4

I am pretty interested in recognizing any damage to digital camera in very low level (without any advanced tests).

For example, how can I identify the damage of a sensor or lens? If there are any ways to identify that the camera was dropped or physically damaged. I am pretty sure we can say it based on photo, or may be camera has any kind of sensor.

3

Unless there is obvious or visible damage or dysfunction, minor issues can be quite hard to determine. You can severely compromise the front element of a lens and it will still mostly work. However a scratch on a rear element will be much more noticeable. But you can have dust in a lens or camera body with little or no noticeable effects.

If you have the ability to see images produced by a lens or camera body you can look for some things such as dark spots, which may indicate dust or dirt on the lens, or banding which may indicate some deeper malfunction. For a lens, the most common problems show up as poor focus, or uneven focus across an image.

If you are asking before you buy, just make sure you have some reasonable amount of trust in who you are purchasing from. In general, photography equipment holds up very well, if taken reasoanble care of.

1

If the lens is producing same bad image or doesn't function properly on different bodies, then the lens is damaged.

If the body is producing same bad image with different lenses, then the sensor/other-body-part is damaged

simple :)

2

You can test the image formation against problems at small apertures against the sky or a white wall, where scratches and dust appear the sharpest.

Here you see wall images from a canon 85mm 1.8 I got from ebay with chips in the front element at 4 different apertures:

 F4 F8 

F11 F16

I can basically only use this portrait lens from F1.8 to F4. Then a spot appears in the upper left corner. At F11 - F22 there's up to 8 spots.

chips in the front element

  • Usually you cannot see marks on the first optical element as distinctive feature in the final image at all, - however, they can diminish overall quality. Your spots do behave as if they are on the sensor, they are more distinct with smaller aperture, owing to the fact of parallelisation of the incident light, being able to project the particles contours onto the photosensitive sites. If you still have the body and lens (4 years after it was written), you could check with another lens at closed aperture. – kamuro Sep 26 '16 at 9:01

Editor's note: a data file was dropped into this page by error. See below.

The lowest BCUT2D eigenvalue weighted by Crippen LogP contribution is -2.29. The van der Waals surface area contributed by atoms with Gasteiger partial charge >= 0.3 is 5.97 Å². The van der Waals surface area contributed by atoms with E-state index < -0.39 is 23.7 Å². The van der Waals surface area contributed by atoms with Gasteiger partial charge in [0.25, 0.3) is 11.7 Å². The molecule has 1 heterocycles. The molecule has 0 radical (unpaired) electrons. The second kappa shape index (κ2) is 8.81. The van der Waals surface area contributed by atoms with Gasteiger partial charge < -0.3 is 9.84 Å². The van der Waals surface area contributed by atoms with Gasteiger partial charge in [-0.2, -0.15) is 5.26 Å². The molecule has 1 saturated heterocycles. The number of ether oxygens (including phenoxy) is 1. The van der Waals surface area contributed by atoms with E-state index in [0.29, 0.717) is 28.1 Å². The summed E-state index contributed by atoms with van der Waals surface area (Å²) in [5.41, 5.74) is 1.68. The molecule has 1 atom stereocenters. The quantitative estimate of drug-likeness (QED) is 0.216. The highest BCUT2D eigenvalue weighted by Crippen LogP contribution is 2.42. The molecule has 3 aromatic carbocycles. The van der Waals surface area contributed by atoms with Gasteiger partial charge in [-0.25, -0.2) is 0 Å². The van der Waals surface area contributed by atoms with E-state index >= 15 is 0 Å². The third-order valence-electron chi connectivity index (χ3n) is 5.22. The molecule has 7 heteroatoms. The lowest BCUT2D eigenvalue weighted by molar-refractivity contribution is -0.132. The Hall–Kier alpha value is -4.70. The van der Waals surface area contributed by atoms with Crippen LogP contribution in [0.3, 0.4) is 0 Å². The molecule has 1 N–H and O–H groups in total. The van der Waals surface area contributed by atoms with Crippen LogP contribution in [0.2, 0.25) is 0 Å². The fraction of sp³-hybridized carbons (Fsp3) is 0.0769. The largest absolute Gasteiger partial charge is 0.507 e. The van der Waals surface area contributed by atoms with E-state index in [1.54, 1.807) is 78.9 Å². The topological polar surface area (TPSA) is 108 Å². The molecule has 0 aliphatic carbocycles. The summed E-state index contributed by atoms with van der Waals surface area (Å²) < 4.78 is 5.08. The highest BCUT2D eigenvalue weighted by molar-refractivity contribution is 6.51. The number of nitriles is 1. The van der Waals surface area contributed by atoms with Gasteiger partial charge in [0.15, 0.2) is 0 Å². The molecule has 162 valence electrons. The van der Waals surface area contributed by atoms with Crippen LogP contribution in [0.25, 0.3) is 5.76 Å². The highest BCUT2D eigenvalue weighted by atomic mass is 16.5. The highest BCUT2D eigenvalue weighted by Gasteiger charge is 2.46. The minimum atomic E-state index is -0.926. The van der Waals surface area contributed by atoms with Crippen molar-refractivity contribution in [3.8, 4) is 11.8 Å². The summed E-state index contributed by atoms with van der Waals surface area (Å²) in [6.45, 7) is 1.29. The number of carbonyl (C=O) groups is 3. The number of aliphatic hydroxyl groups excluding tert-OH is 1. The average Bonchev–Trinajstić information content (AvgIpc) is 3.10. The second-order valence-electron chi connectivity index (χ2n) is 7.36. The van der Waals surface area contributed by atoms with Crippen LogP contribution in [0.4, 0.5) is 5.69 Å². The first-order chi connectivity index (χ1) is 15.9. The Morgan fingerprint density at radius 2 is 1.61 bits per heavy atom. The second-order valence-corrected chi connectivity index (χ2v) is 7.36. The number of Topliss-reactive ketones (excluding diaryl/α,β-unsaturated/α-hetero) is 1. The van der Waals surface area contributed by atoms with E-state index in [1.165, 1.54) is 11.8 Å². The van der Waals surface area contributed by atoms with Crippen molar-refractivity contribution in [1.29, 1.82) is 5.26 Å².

• This might be a fat dust. How can you tell it's sensor damage ? Furthermore, sensor is behind several filters: how do you distinguish if it's the IR filter or the sensor ? – Soleil Apr 16 '18 at 21:47
  • it is only this lens – Michael Nielsen Jun 28 '18 at 11:21
1

A belated answer, but I recently bought a camera that showed no signs of a problem until I tried to make a video. Then the camera would randomly exhibit a 'blinking' of the picture, is the best way I can explain it. Not quite the same as dropped frames, but rather a long, slow 3 seconds blink. After sending the Canon d760 away for professional repair, the camera came back with a clean bill of health ... no charge. Puzzled, I tried just about everything in the book, SD card, battery and eventually found the cause to be a lens. Of all things, who would think a faulty lens's electrics would interfere with the operating system of a camera? This was proven beyond doubt, with a repeatability of 100%. No damage could be detected with the naked eye, but under high magnification, one could see that the lens had been dropped. I guess buying anything second hand is a risky business.

Taking single shots would never have brought this problem to light, but think about it ... when a camera is making a video, it is taking 25 pictures or more every single second. So, I would say that this is a good way to test for problems. You should run the camera in video mode for several minutes.

0

Camera sensors can have either permanent or intermittent faults in individual pixels. The pixel can die (not record data), or get stuck (always record a particular colour) Or the pixel might work fine for light use, but fail for long duration images or continuouse shooting - a hot pixel. This article contains some simple tests that can be used to identify pixel faults and whether they are on the sensor or the LCD display

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